Last night was the opening night for most high school football teams here in West Virginia. But I had other places to be. At one point I found myself in Catlettsburg, Kentucky, standing on the remains of Lock and Dam 1.
It was hot and humid down there on the old concrete lock wall. The valley is narrow, the land next to the river is wet, and the lock wall itself is covered in moss or lichen or something green and probably slippery. The river there is deep, and I didn't want to fall in, so I walked carefully.
Others were there. To my left, toward the mouth of the river, a man, a woman and a teenage boy had set up a tent. It looked like they were getting ready for an overnight fishing adventure. Upstream a johnboat moved from the shore out to the river channel and back. It was occupied by two men. One sat and one stood, shirtless.
When I go to those places, I can't help but throw myself back a few decades to imaging what it looked, sounded and smelled like. In this case, Lock and Dam 1 was the lower structure on a system that had three dams controlling the Big Sandy 27 miles upstream to Louisa, KY, and Fort Gay, WV. The Big Sandy's two forks -- the Levisa and the Tug -- each had a lock and dam to provide slackwater navigation on them.
Lock and Dam 1 was completed in 1905. At low water on the Ohio, it provided a 21-foot lift to keep coal and other commodities moving out of or into the Big Sandy. It had one lock, on the Kentucky side, measuring 55 feet by 160 feet. But as Leland Johnson pointed out in his great book "Men Mountains and Rivers", the Ohio River lock and dam system had not yet been built. Actually, in 1905 the Ohio River system was four years away from approval and funding. So at times of the year when the Ohio ran low, Lock and Dam 1 was more or less a dead end to navigation on the Big Sandy.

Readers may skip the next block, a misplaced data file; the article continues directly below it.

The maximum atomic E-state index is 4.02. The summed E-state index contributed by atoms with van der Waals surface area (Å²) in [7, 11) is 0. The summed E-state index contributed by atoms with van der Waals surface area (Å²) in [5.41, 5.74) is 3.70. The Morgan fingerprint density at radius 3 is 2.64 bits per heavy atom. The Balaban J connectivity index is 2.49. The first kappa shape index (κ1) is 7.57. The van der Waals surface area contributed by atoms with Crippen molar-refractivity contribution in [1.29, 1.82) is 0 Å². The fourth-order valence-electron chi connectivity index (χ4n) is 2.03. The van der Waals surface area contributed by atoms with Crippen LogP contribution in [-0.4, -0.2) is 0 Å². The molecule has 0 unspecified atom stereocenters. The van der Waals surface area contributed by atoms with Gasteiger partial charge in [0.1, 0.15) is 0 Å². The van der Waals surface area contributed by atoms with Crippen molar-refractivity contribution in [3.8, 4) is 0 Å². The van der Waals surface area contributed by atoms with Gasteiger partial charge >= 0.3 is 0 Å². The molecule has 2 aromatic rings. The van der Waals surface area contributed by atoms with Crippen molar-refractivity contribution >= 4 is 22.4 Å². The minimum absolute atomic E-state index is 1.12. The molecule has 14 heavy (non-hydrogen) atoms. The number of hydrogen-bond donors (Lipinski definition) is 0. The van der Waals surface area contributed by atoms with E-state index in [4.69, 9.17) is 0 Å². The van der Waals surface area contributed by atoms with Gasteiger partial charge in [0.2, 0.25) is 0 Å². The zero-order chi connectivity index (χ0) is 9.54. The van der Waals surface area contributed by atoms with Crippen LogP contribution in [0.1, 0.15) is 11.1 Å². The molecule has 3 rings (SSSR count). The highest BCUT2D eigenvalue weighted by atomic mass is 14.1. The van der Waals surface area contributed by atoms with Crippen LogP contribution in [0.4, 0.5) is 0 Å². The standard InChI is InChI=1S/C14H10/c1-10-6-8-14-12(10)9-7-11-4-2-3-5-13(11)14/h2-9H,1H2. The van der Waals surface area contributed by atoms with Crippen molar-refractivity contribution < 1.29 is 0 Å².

Another thing that didn't help was that by the time Lock and Dam 1 was finished, the Norfolk and Western railroad had already finished its main line on the WV side of the Big Sandy, and the Chesapeake and Ohio had finished its main line on the Kentucky side. The railroads were taking business that formerly belonged to the Big Sandy.
The Big Sandy got its name for a reason. Even today the Corps of Engineers has to dredge the river to remove the sand and silt that collects in the navigation channel. Sand and silt were major problems to keeping the Big Sandy open and the locks usable back a hundred years ago.
But the locks did their job.
Lock and Dam 29 on the Ohio River at Ashland, KY, was finished in the 1920s. It kept a navigation pool at 498.5 feet above mean sea level. That improvement reduced Big Sandy Lock and Dam 1's lift to 13.5 feet.
The Greenup Locks and Dam on the Ohio River raised its pool in or about 1961. That meant the removal of four old dams on the Ohio -- 30, 29, 28 and 27 -- and Lock and Dam 1 on the Big Sandy.
Today navigation is limited to the lower eight miles or so where the Corps of Engineers dredges to keep the river open for some coal docks and industrial installations. Back in the early 1980s the Corps studied the idea of restoring navigation all the way up the river and onto the Tug and the Levisa. A few people liked the idea, but most shippers said it would be a waste of resources, and the idea died.
The lock wall is a spot for fishermen of various species. As I was about to leave, a heron landed about 20 or 30 yards away. It was the closest I'd everi been to a heron that was not lost or ill. I tried walking toward it, but it walked away from me, matching my speed. I had no desire to walk a long distance on the wet concrete in those conditions, so I left without getting a sharp, clear picture. The heron won.